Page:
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Politicisation of the police is putting policing by consent at risk

The tradition of policing by consent, which used to make Britain the envy of the world, is in danger from political interference that is alienating the police from the public, according to a new report from independent think-tank Civitas.

When officers join the police force they swear an oath of allegiance to the Queen, not the prime minister. Unlike many other forces, British police have never been servants of the state: officers’ powers are personal, used at their own discretion and derived from the Crown – until now.

Government targets before serving the public

In The Public and the Police Harriet Sergeant describes the way in which the British police force has been made to put government targets before serving the public. These targets, set by the Home Office, result in bonuses of between £5,000 and £15,000 to top officers whose forces meet them, with the predictable result that officers lower down the scale come under pressure to concentrate on whatever is targeted, to the neglect of other things.

Police performance is measured in ‘sanction detections’, a term for offences detected or cleared by charging someone, issuing a PND (penalty notice) or giving them a caution if they will admit the offence, have no previous record and have not recently received a PND. In order to meet targets, police are now classifying incidents as crimes that would previously have been dealt with informally, classified differently or ignored.

Section 5 of the Public Order Act allows police to arrest anyone for ‘threatening, abusive or insulting words or behaviour within the sight of a person likely to be caused harassment, alarm or distress’. Before the arrival of sanction detections, the police only evoked Section 5 for a public order offence, but now that police can now claim a sanction detection for an arrest under Section 5, minor crime and even innocuous activities appear in a different light.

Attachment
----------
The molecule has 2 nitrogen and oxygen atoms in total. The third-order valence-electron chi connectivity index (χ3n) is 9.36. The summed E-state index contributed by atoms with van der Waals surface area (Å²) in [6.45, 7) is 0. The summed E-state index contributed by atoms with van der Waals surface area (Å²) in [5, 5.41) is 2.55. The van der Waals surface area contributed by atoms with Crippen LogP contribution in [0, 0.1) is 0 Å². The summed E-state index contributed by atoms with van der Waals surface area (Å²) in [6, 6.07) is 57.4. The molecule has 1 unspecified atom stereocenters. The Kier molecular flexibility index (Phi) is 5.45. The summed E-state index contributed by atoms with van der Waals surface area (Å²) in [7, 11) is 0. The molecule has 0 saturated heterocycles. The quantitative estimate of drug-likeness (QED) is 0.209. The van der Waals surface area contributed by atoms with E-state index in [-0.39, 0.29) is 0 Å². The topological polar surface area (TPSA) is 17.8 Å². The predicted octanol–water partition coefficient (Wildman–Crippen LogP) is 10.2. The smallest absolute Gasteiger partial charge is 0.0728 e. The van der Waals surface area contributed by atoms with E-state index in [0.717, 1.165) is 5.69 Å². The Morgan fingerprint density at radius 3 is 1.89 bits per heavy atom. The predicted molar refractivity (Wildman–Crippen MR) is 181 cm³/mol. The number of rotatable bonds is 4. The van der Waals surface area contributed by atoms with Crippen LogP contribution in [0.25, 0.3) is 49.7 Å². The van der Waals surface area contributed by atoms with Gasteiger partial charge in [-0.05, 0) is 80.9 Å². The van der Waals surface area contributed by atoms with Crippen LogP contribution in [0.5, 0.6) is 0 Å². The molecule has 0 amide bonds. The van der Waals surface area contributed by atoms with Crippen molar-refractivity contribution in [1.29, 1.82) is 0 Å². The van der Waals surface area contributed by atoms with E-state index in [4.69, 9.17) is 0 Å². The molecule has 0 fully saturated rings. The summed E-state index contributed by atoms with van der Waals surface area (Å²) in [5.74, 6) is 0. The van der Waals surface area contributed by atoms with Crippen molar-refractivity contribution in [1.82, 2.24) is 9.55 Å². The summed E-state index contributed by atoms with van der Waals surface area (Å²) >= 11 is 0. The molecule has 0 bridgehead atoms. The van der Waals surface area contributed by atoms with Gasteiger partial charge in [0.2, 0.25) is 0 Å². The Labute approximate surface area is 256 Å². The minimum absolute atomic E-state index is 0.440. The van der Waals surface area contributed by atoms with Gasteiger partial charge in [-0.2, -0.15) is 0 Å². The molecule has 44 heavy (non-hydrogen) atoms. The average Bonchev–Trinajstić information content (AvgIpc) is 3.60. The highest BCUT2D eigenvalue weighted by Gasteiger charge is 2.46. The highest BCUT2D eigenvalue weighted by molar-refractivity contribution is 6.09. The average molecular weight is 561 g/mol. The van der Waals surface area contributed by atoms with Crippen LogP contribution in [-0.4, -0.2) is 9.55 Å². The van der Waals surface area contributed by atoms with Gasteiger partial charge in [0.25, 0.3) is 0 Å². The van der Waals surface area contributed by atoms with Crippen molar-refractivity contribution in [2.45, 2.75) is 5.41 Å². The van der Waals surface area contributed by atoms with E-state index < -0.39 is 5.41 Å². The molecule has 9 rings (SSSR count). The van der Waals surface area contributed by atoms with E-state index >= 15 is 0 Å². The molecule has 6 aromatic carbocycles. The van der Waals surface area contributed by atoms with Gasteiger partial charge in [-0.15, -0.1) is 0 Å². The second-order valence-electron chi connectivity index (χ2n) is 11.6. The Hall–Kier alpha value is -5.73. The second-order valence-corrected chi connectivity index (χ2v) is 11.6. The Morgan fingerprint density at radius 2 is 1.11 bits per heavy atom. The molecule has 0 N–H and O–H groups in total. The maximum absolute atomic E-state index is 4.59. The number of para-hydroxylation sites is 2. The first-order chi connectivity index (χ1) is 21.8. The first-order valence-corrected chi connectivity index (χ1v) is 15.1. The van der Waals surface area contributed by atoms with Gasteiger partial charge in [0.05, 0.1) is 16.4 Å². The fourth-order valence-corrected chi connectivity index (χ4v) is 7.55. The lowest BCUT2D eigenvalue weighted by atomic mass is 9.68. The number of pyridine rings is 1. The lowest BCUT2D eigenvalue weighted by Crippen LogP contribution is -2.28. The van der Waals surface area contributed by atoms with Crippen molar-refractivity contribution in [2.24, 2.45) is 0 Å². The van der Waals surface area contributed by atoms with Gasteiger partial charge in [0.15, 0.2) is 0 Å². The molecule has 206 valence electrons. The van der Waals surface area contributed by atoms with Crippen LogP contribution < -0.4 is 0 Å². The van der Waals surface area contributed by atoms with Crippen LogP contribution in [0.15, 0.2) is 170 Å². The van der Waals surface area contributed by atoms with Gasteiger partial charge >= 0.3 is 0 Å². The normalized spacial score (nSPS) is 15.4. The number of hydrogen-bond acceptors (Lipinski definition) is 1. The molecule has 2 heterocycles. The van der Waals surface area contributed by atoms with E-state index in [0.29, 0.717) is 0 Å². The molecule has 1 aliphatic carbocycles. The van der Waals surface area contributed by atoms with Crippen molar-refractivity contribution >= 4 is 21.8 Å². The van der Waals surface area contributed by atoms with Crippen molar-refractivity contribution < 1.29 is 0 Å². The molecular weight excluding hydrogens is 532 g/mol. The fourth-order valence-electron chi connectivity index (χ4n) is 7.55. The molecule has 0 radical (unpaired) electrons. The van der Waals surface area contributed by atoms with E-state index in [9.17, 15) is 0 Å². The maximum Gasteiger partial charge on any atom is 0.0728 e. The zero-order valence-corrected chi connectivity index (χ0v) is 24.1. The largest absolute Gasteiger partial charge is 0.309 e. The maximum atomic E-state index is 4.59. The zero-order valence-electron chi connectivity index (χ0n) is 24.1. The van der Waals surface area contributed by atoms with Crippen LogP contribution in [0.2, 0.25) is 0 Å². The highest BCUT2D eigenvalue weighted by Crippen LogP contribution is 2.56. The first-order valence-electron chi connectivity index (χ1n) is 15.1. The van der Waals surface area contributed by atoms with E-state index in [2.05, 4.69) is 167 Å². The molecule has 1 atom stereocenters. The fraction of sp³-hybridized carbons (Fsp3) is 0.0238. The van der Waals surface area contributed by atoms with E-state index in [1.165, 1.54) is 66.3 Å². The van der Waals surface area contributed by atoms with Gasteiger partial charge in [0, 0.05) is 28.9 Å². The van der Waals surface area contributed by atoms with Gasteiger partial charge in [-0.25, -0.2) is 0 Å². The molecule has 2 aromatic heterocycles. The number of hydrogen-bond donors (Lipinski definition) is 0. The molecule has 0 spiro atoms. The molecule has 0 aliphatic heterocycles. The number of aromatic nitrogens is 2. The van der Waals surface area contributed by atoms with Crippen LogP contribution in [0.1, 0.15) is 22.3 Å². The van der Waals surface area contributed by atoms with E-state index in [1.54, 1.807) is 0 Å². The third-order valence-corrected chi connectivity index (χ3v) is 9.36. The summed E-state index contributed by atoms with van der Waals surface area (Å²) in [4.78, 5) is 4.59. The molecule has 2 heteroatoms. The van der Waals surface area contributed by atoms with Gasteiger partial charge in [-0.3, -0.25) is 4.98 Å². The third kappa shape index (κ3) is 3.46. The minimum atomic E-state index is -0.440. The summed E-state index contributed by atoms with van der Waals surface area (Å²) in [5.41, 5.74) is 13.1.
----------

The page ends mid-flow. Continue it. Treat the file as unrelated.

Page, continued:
‘A patrol officer described what happened to the drunks in his town when senior officers realized they could be arrested under Section 5 instead. Suddenly in a town with a large student population there were no drunks. The drunk and disorderly were still being arrested but not for inebriation.’ (p.40)

However, the consequences for those arrested under Section 5 rather than for being drunk and disorderly can be serious:

‘A prospective employer looks at criminal records. He might accept a night in the cells for being intoxicated. “Well, we’ve all done that.” He would view an arrest under Section 5 in a different light. “Mouthing off at the police, alarming the public – what does that say about your attitude towards authority?” The arrest could seriously affect a young person’s career (p.41)…

Everyone arrested gives a sample of DNA which automatically guarantees a criminal record number on the Police National Computer. A criminal record number affects a young person taking up certain occupations (joining the police for one) and getting a USA visa. One senior police officer confirmed: “We are in discussions with the Americans to make them aware of our system.” The Americans find it difficult to understand that a number of our criminals are not criminal at all – simply a result of Home Office targets.’ (p.49)

Rising numbers of sanction detections give the impression that the police are waging an effective war against crime, but, as one officer interviewed put it: ‘We are bringing more and more people to justice but they are the wrong people.’ (p.48) Like other targets, they measure what was chosen to be measured, not whether the public are getting a good service.

‘Arresting a child for chalking on the pavement gets a sanction detection. The painstaking, time-consuming work of tracking down a missing child does not. A child stealing a Mars bar earns the officer the same as a murder. Murders obviously require a lot more police time than a Mars bar. Officers are now reluctant to get involved in police work that does not earn a target. “We put less effort into areas we are not judged on.”‘ (p.42)